It’s Halloween in the Summer. The duo finish their discussion of Lisa Morton’s “Trick of Treat: A History of Halloween,“ by discussing the Halloween traditions of other countries and the influential poetry and literature of Halloween. In the Ukraine, pumpkins are seen as a bad omen. And, this might be a shocker, but that guy Hugo Chavez, not a big fan of the American tradition: I mean, it’s tough to TP houses when there’s no more TP in the whole country, right?
It's Halloween in the Summer. The duo discusses the first half of "Lisa Morton's Trick of Treat: A History of Halloween," which reads a bit more like a collection of Wikipedia articles than a book. The duo covers Samhain, faulty histories and the Celts, violent Halloween games, urban legends, and the origins of several Irish stereotypes.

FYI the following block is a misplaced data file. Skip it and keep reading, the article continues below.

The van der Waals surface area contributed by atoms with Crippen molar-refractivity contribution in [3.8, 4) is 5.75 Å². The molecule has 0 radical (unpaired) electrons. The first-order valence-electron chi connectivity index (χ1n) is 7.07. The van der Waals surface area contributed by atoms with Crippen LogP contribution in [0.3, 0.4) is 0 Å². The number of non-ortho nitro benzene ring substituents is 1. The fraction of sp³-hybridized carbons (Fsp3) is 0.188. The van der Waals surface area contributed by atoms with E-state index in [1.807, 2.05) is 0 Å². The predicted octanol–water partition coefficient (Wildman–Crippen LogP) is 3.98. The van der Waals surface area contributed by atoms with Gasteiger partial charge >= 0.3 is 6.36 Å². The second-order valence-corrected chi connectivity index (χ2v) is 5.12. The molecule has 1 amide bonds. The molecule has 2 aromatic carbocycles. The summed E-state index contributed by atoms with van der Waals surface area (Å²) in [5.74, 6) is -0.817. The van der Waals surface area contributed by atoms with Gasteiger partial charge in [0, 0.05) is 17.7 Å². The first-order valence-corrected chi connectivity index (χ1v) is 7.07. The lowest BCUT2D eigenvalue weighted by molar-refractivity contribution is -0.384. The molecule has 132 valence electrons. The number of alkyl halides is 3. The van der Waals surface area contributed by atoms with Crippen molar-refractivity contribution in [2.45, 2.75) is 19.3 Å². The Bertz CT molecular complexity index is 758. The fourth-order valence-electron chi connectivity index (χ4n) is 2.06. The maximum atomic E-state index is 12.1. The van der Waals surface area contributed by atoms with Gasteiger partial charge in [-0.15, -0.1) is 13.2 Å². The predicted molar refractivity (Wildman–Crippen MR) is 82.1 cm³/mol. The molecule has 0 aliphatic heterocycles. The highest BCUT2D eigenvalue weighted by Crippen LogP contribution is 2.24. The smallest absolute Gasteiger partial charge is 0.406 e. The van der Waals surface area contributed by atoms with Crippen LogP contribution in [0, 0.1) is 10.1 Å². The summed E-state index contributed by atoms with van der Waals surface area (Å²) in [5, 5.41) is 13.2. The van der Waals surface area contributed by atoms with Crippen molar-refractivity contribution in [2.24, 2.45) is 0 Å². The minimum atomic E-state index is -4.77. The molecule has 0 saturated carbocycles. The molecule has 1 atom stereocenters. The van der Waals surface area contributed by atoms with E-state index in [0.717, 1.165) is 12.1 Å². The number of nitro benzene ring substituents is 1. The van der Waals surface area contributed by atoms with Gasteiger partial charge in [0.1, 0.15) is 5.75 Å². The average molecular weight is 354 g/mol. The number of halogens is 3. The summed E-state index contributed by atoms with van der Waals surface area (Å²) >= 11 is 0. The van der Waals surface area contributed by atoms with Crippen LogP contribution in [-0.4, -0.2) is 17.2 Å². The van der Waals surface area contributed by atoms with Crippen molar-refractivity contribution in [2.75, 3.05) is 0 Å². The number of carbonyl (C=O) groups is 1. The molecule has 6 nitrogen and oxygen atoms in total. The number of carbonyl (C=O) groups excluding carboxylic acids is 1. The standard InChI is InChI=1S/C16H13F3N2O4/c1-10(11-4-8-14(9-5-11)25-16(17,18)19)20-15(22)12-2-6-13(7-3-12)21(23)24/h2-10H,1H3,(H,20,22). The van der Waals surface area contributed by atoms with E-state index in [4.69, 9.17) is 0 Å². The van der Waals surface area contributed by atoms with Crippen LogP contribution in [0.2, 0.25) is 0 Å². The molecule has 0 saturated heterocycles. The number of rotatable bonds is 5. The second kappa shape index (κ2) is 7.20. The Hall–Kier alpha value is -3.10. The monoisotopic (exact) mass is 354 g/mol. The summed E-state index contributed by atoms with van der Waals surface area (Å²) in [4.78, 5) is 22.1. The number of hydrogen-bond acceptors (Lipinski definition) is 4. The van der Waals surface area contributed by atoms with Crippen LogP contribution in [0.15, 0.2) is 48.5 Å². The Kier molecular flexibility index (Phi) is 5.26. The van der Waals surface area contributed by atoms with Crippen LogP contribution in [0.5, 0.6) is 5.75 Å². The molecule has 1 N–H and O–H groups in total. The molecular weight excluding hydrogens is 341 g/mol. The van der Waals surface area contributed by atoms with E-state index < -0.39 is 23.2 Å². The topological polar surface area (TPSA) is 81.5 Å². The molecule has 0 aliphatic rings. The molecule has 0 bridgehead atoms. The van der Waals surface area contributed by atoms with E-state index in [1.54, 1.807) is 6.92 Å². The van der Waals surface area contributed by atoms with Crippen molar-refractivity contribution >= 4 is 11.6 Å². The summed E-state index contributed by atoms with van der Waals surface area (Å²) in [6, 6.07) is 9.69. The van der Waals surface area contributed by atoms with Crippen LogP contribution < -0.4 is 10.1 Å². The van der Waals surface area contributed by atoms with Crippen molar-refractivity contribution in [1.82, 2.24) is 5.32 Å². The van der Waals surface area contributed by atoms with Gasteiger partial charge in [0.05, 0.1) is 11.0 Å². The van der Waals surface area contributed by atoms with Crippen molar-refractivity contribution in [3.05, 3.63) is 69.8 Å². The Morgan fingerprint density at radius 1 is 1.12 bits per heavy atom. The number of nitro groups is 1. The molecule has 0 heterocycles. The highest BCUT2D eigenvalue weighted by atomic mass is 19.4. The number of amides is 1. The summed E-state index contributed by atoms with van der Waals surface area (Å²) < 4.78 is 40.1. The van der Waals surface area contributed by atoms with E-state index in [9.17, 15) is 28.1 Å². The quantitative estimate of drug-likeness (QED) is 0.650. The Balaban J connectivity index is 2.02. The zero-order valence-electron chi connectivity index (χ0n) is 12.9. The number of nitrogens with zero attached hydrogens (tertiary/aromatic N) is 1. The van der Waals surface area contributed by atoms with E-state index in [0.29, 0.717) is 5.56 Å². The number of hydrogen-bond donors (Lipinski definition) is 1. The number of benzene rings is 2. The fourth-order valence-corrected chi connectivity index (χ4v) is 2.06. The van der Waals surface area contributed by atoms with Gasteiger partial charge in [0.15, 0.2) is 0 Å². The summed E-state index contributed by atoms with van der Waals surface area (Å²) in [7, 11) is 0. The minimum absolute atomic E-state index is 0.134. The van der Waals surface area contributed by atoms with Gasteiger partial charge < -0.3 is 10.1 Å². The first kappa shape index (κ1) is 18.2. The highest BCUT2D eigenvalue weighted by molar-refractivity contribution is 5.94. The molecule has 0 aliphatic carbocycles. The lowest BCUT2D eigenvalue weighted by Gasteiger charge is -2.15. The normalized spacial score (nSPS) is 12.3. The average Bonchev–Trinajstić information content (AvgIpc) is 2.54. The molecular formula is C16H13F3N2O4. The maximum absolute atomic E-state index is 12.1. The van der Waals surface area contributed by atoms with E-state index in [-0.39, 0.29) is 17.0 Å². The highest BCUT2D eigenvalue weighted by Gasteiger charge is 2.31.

Join the duo as they discuss Razorback, the piece de resistance of Giant Killer Animal Month, which Google succinctly summarizes as “a big Australian pig attacks an old man, grabs a baby and kills a newswoman; her husband investigates.” Not wrong, but that description leaves out the wonderfully bizarre, Dali-esque landscapes, the ‘Wake in Fright / Mad Max’ levels of Ozsploitation, the 'Straw Dogs’ vibe of rural townies v. educated out-of-towners, and the glowing lights….all those glowing lights!
The duo discuss the 1980 film "Alligator" about - you guessed it - a giant alligator. Particularly, they discuss why this film generally works, from John Sayles' better-than-it-needs-to-be script, to Lewis Teague's competent if workmanlike direction, to the man himself Robert Forster's lovable Chicago cop David Madison, which was the inspiration for the character Robert Forster played in Quentin Tarantino's "Jackie Brown." (Seriously) But let's not overstate things, here: this is still a shlocky b-movie, albeit a fun one. Come have a listen!